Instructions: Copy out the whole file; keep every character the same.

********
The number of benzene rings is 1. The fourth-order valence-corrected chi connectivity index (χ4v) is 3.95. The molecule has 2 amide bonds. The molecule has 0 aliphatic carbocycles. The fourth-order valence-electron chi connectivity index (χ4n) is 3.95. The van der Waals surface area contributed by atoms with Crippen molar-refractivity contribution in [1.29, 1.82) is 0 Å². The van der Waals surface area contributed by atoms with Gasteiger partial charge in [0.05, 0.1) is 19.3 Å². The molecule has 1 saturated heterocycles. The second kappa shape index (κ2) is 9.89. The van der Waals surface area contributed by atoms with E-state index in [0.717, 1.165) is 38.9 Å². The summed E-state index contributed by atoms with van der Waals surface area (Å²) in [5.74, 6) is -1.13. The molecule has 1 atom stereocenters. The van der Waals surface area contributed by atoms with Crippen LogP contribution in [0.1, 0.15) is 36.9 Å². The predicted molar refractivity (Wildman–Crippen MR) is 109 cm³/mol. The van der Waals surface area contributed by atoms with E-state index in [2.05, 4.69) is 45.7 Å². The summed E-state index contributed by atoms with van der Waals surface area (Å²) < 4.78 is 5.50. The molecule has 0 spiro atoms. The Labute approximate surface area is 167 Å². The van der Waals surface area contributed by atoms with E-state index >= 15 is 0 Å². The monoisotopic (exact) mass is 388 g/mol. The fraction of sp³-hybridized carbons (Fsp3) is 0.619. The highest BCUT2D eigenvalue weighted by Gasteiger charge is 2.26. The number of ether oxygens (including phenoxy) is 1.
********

The number of benzene rings is 1. The fourth-order valence-corrected chi connectivity index (χ4v) is 3.95. The molecule has 2 amide bonds. The molecule has 0 aliphatic carbocycles. The fourth-order valence-electron chi connectivity index (χ4n) is 3.95. The van der Waals surface area contributed by atoms with Crippen molar-refractivity contribution in [1.29, 1.82) is 0 Å². The van der Waals surface area contributed by atoms with Gasteiger partial charge in [0.05, 0.1) is 19.3 Å². The molecule has 1 saturated heterocycles. The second kappa shape index (κ2) is 9.89. The van der Waals surface area contributed by atoms with E-state index in [0.717, 1.165) is 38.9 Å². The summed E-state index contributed by atoms with van der Waals surface area (Å²) in [5.74, 6) is -1.13. The molecule has 1 atom stereocenters. The van der Waals surface area contributed by atoms with Crippen LogP contribution in [0.1, 0.15) is 36.9 Å². The predicted molar refractivity (Wildman–Crippen MR) is 109 cm³/mol. The van der Waals surface area contributed by atoms with E-state index in [2.05, 4.69) is 45.7 Å². The summed E-state index contributed by atoms with van der Waals surface area (Å²) < 4.78 is 5.50. The molecule has 0 spiro atoms. The Labute approximate surface area is 167 Å². The van der Waals surface area contributed by atoms with E-state index >= 15 is 0 Å². The monoisotopic (exact) mass is 388 g/mol. The fraction of sp³-hybridized carbons (Fsp3) is 0.619. The highest BCUT2D eigenvalue weighted by Gasteiger charge is 2.26. The number of ether oxygens (including phenoxy) is 1.